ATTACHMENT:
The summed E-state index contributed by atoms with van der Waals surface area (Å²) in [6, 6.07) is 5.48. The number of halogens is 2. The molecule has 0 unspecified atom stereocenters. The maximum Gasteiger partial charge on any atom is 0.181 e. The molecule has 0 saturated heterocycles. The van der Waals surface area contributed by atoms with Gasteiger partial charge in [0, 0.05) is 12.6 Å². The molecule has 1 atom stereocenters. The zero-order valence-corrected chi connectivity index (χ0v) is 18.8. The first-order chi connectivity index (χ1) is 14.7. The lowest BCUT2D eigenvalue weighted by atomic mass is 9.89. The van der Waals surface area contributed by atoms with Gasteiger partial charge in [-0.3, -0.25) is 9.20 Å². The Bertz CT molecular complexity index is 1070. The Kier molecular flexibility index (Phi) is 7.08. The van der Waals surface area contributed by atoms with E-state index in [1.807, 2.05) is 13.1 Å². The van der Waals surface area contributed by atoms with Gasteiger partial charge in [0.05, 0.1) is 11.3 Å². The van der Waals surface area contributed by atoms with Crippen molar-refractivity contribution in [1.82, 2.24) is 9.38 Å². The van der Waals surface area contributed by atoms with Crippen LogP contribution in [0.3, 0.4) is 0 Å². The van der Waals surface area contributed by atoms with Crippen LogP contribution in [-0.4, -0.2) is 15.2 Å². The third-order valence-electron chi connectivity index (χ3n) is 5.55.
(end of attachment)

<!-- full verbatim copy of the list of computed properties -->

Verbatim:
The summed E-state index contributed by atoms with van der Waals surface area (Å²) in [6, 6.07) is 5.48. The number of halogens is 2. The molecule has 0 unspecified atom stereocenters. The maximum Gasteiger partial charge on any atom is 0.181 e. The molecule has 0 saturated heterocycles. The van der Waals surface area contributed by atoms with Gasteiger partial charge in [0, 0.05) is 12.6 Å². The molecule has 1 atom stereocenters. The zero-order valence-corrected chi connectivity index (χ0v) is 18.8. The first-order chi connectivity index (χ1) is 14.7. The lowest BCUT2D eigenvalue weighted by atomic mass is 9.89. The van der Waals surface area contributed by atoms with Gasteiger partial charge in [-0.3, -0.25) is 9.20 Å². The Bertz CT molecular complexity index is 1070. The Kier molecular flexibility index (Phi) is 7.08. The van der Waals surface area contributed by atoms with E-state index in [1.807, 2.05) is 13.1 Å². The van der Waals surface area contributed by atoms with Gasteiger partial charge in [0.05, 0.1) is 11.3 Å². The van der Waals surface area contributed by atoms with Crippen molar-refractivity contribution in [1.82, 2.24) is 9.38 Å². The van der Waals surface area contributed by atoms with Crippen LogP contribution in [0.3, 0.4) is 0 Å². The van der Waals surface area contributed by atoms with Crippen LogP contribution in [-0.4, -0.2) is 15.2 Å². The third-order valence-electron chi connectivity index (χ3n) is 5.55.